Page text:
According to the Quill ruling, retailers without an actual physical presence (stores, warehouses, computer servers, what have you) in a state aren't required to force customers to throw down sales tax on their purchases. While a lot of business that allow mail and online orders do, in fact, have brick-and-mortar locations in plenty of states?think Best Buy, Target, Walmart?it's this ruling that spurred Amazon and others like it to build as few of their warehouses around the country as possible. With this handy little loophole, massive online retailers get to offer lower prices, lure in more customers, and put another nail in Mom and Pop's respective coffins, all in one fell swoop.
But the bipartisan, 10-senator-backed bill thinks the playing field's become uneven, and they're ready to level it out. Rep. John Conyers (D) of Michigan said at Wednesday's hearing:
Today, while local small business retailers follow the law and collect sales taxes from customers who make purchases in their stores, many big business online and catalogue retailers do not collect the same taxes. This puts local neighborhood-based small businesses at a disadvantage to big, out-of-state, online companies. And because these out-of-state companies are able to cut corners and play by a different set of rules, cities and states lose out on funding for K-12 education, police and fire protection, access to affordable health care and funding for roads and bridges.
Of course, just because the retailers aren't required to collect the tax themselves doesn't mean that it's technically not still there. For every online and otherwise non-sales-taxed purchase you make, the government is putting you on your honor to add up the missing taxes and pony up of your own volition. But shocking as it may be, the vast majority of people steal from our poor, helpless government every year by filling that line in with a miserly little zero.
Why no, no it's not! Sure, the tax-free party it's been enjoying for the past 21 years was a great business strategy for a while, but times are changin'. Most people these days are united by at least two factors: an irrational demand for instant gratification and a desire to have as little face-to-face interaction with other people as is humanly possible.
So to keep up with our whiny, minsanthropic ways, Amazon has installed same-day, one-click delivery in 10 cities across the country. Same-day delivery means huge, fully stocked warehouses. Warehouses mean obeying state tax laws. And the heavy populations in the places getting the service will almost always mean a state sales tax.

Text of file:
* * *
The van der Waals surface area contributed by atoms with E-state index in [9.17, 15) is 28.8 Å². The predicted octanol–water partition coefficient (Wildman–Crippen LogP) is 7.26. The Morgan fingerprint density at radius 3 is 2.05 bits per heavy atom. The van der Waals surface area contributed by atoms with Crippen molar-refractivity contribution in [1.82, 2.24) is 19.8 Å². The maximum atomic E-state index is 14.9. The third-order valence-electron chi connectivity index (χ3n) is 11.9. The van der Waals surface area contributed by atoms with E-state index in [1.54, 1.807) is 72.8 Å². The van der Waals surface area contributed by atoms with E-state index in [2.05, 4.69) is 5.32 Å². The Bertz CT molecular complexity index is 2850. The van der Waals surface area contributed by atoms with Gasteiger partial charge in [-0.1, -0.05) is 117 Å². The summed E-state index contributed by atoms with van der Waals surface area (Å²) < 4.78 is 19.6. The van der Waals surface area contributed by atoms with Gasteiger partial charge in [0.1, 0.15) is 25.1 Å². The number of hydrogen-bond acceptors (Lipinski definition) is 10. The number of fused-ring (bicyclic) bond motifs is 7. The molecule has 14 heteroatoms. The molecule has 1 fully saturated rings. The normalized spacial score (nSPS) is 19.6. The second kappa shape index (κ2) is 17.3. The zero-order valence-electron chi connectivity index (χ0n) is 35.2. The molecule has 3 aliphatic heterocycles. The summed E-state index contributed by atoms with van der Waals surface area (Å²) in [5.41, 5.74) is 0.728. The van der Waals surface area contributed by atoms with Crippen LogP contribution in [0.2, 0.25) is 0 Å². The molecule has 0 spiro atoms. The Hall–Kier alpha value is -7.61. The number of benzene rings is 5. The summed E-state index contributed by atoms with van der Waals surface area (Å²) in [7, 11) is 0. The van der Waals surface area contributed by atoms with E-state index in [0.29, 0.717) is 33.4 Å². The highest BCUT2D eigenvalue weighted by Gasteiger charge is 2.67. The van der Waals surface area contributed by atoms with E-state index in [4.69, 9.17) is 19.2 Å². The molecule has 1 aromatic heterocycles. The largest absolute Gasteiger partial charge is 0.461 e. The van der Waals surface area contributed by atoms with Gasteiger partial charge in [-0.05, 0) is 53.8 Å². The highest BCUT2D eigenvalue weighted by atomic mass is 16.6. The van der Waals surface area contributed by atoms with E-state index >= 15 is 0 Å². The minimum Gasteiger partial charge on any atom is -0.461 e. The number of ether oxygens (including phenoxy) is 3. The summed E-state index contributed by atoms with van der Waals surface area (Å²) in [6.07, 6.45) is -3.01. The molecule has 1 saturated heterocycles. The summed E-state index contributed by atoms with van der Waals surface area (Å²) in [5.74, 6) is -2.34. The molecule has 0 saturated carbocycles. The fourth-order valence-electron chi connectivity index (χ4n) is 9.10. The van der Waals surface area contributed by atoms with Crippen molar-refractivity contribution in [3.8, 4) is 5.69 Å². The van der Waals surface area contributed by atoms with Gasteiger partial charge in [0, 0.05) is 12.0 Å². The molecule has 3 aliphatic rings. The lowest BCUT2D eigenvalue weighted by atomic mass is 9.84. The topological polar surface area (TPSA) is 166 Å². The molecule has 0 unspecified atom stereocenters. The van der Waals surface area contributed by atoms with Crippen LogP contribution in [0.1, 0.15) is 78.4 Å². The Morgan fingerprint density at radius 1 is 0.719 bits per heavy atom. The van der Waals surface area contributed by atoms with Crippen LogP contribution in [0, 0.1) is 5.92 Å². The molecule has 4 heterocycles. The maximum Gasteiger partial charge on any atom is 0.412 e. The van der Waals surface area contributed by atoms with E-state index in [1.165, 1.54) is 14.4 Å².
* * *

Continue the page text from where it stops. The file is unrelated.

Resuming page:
So with these additions, Amazon's days of skirting tax law are coming to a close. Rather than find another way to sneak around the sales tax rules, its lawyers and lobbyists have opted to make damn well sure that everyone else is going down with them. Or as they chose to frame it, create "an even-handed federal framework for state sales tax collection."
Everyone hates paying extra taxes. Remember the Boston Tea Party? And with the rate we as a nation have been growing increasingly dependent on online shopping, those extra dollars spent are going to add up quick. Long story short: it's going to make your life a whole lot more expensive.
It's not just going to hurt your wallet. The diversity of the marketplace could get slashed as well. As individual sellers with retail aggregators like eBay and Etsy decide the tax hike isn't worth the time it takes to carefully craft their cat hair necklaces, they'll start taking down their online stores. And YOU'LL never get to know the joys of wearing metal balls of cat sheddings around your throat.
The situation's not totally dire. As we very well know, getting a law passed can be a complicated process, even when it's pretty widely supported. Conservatives, in particular, are not fans of increasing pressure on businesses just so our states can turn into socialist hand-out free-for-alls. A lot of voters aren't too keen on an effective tax hike, either (gasp!), which means that the bill might not make it past the House of Representatives pending Senate approval on May 6.